Generally, system variables can also serve the function of being estimator variables, but estimator variables cannot be system variables. In some cases, however, variables that traditionally have been considered estimator variables have taken on system-variable-like properties. The confidence of an eyewitness, for instance, has traditionally been considered an estimator variable because it was presumed to be beyond the control of the justice system, and the emphasis of the estimator variable research on eyewitness confidence was to find out how well or poorly it postdicted the accuracy of the eyewitness. Now, however, there is a great deal of research showing that procedures that are under the control of the justice system affect the confidence of the eyewitness and the magnitude of the confidence-accuracy relation. In this sense, eyewitness confidence, traditionally an estimator variable, has taken on some of the properties of a system variable.
In eyewitness identification research, system and estimator variables have been further subdivided in recent years into two types—namely, suspect-bias variables and general-impairment variables. Suspect-bias variables are those that influence the eyewitness specifically toward identifying the suspect from a lineup, whereas general-impairment variables simply reduce the overall performance of the eyewitness. An example of a general-impairment system variable is when the lineup administrator fails to instruct the eyewitness that the perpetrator might not be in the lineup. In this case, the instruction failure impairs the eyewitness’s performance (by making the eyewitness insensitive to the possibility that the correct answer might be “not there”) but does not specifically bias the eyewitness toward the suspect any more than it biases the eyewitness toward the nonsuspects in the lineup. An example of a suspect-bias system variable is when a lineup is structured in such a way that the suspect stands out as the obvious choice (e.g., as the only one who fits the description of the culprit). An example of a general-impairment estimator variable is poor viewing conditions at the time of witnessing. Poor viewing conditions might impair the eyewitness’s performance on the lineup, but poor viewing conditions do not specifically bias the eyewitness toward the suspect any more than they bias the eyewitness toward the nonsuspects in the lineup. An example of a suspect-bias estimator variable is when the eyewitness has source confusion, such as when an innocent suspect is picked out of a lineup because he was familiar; but he was familiar because he had been a customer, not because he was the person who robbed the clerk.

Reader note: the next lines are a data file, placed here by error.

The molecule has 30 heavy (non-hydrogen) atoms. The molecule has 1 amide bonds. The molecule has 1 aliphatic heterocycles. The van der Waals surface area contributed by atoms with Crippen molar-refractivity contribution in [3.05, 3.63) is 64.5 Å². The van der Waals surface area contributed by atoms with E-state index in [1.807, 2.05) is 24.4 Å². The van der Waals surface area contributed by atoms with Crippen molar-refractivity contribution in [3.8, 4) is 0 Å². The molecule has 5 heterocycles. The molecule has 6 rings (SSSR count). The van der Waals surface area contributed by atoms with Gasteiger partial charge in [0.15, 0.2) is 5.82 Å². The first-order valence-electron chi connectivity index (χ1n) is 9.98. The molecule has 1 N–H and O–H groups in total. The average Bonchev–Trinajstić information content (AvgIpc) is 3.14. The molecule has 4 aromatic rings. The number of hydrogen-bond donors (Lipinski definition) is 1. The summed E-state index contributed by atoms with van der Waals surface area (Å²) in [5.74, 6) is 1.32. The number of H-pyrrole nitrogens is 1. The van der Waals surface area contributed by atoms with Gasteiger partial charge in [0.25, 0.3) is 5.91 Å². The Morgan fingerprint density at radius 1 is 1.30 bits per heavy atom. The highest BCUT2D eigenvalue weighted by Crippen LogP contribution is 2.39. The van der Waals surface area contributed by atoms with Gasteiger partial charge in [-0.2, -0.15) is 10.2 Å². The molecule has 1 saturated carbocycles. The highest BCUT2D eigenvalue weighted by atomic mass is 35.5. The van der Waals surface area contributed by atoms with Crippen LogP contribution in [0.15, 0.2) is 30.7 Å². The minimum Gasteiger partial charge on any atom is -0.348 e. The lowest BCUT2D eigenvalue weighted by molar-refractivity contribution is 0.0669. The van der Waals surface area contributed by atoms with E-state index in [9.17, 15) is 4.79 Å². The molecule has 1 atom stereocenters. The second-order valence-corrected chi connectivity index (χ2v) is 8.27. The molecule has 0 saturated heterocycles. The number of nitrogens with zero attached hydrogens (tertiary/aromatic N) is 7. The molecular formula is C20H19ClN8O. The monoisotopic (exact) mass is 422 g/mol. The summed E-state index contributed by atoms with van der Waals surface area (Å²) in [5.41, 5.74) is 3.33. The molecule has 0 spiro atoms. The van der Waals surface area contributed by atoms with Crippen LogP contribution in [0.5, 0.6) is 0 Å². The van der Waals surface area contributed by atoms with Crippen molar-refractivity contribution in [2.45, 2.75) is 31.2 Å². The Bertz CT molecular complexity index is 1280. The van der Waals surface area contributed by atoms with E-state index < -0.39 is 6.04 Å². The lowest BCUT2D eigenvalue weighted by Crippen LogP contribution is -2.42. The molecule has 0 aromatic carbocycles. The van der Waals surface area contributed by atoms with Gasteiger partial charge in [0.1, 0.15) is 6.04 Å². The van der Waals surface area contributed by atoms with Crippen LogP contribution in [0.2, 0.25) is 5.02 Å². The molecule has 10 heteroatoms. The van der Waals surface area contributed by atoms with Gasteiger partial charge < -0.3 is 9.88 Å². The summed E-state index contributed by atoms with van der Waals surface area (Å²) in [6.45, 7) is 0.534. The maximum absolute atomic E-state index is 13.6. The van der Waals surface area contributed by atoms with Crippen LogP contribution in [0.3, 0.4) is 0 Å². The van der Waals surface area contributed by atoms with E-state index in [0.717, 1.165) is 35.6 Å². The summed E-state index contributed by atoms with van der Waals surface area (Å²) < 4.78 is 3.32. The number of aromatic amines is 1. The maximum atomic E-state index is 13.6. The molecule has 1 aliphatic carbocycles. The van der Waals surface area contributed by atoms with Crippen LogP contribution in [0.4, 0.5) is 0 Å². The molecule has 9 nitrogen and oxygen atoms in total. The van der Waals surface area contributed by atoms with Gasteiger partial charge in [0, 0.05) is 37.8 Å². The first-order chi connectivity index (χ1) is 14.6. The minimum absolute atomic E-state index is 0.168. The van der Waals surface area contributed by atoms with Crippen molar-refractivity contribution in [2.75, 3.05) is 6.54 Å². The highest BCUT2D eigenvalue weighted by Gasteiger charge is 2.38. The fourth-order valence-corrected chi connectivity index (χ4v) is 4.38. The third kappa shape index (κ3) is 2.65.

- Wells, G. L., Memon, A., & Penrod, S. (2006). Eyewitness evidence: Improving its probative value. Psychological Science in the Public Interest, 7, 45-75.
- Wells, G. L., & Olson, E. (2003). Eyewitness identification. Annual Review of Psychology, 54, 277-295.